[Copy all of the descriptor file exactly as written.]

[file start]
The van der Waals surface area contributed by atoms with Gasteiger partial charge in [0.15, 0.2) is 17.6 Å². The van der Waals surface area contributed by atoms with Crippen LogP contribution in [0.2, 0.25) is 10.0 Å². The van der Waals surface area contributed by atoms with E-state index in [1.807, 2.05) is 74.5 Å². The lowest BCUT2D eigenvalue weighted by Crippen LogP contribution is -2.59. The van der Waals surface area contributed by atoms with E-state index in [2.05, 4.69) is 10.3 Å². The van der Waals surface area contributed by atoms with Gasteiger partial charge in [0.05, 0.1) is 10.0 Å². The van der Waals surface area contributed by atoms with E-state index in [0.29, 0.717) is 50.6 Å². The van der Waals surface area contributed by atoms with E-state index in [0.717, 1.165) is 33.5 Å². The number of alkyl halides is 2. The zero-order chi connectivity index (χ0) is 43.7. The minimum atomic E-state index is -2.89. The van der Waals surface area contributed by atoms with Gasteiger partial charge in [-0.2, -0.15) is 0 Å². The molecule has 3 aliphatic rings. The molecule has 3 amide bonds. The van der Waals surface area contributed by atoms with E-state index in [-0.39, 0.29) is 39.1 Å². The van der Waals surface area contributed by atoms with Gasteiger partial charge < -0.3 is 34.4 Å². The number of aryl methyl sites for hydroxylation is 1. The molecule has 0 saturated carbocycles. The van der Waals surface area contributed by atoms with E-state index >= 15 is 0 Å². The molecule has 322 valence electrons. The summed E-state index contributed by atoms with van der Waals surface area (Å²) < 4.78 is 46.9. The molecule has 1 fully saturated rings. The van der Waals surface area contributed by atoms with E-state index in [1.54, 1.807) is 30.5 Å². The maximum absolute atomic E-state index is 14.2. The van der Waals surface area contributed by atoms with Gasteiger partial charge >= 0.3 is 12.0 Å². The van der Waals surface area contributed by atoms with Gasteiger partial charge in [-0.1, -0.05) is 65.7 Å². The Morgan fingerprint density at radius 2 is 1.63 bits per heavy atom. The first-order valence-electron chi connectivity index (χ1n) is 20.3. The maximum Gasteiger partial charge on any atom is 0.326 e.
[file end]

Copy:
The van der Waals surface area contributed by atoms with Gasteiger partial charge in [0.15, 0.2) is 17.6 Å². The van der Waals surface area contributed by atoms with Crippen LogP contribution in [0.2, 0.25) is 10.0 Å². The van der Waals surface area contributed by atoms with E-state index in [1.807, 2.05) is 74.5 Å². The lowest BCUT2D eigenvalue weighted by Crippen LogP contribution is -2.59. The van der Waals surface area contributed by atoms with E-state index in [2.05, 4.69) is 10.3 Å². The van der Waals surface area contributed by atoms with Gasteiger partial charge in [0.05, 0.1) is 10.0 Å². The van der Waals surface area contributed by atoms with E-state index in [0.29, 0.717) is 50.6 Å². The van der Waals surface area contributed by atoms with E-state index in [0.717, 1.165) is 33.5 Å². The number of alkyl halides is 2. The zero-order chi connectivity index (χ0) is 43.7. The minimum atomic E-state index is -2.89. The van der Waals surface area contributed by atoms with Gasteiger partial charge in [-0.2, -0.15) is 0 Å². The molecule has 3 aliphatic rings. The molecule has 3 amide bonds. The van der Waals surface area contributed by atoms with E-state index in [-0.39, 0.29) is 39.1 Å². The van der Waals surface area contributed by atoms with Gasteiger partial charge < -0.3 is 34.4 Å². The number of aryl methyl sites for hydroxylation is 1. The molecule has 0 saturated carbocycles. The van der Waals surface area contributed by atoms with E-state index >= 15 is 0 Å². The molecule has 322 valence electrons. The summed E-state index contributed by atoms with van der Waals surface area (Å²) < 4.78 is 46.9. The molecule has 1 fully saturated rings. The van der Waals surface area contributed by atoms with E-state index in [1.54, 1.807) is 30.5 Å². The maximum absolute atomic E-state index is 14.2. The van der Waals surface area contributed by atoms with Gasteiger partial charge >= 0.3 is 12.0 Å². The van der Waals surface area contributed by atoms with Gasteiger partial charge in [-0.1, -0.05) is 65.7 Å². The Morgan fingerprint density at radius 2 is 1.63 bits per heavy atom. The first-order valence-electron chi connectivity index (χ1n) is 20.3. The maximum Gasteiger partial charge on any atom is 0.326 e.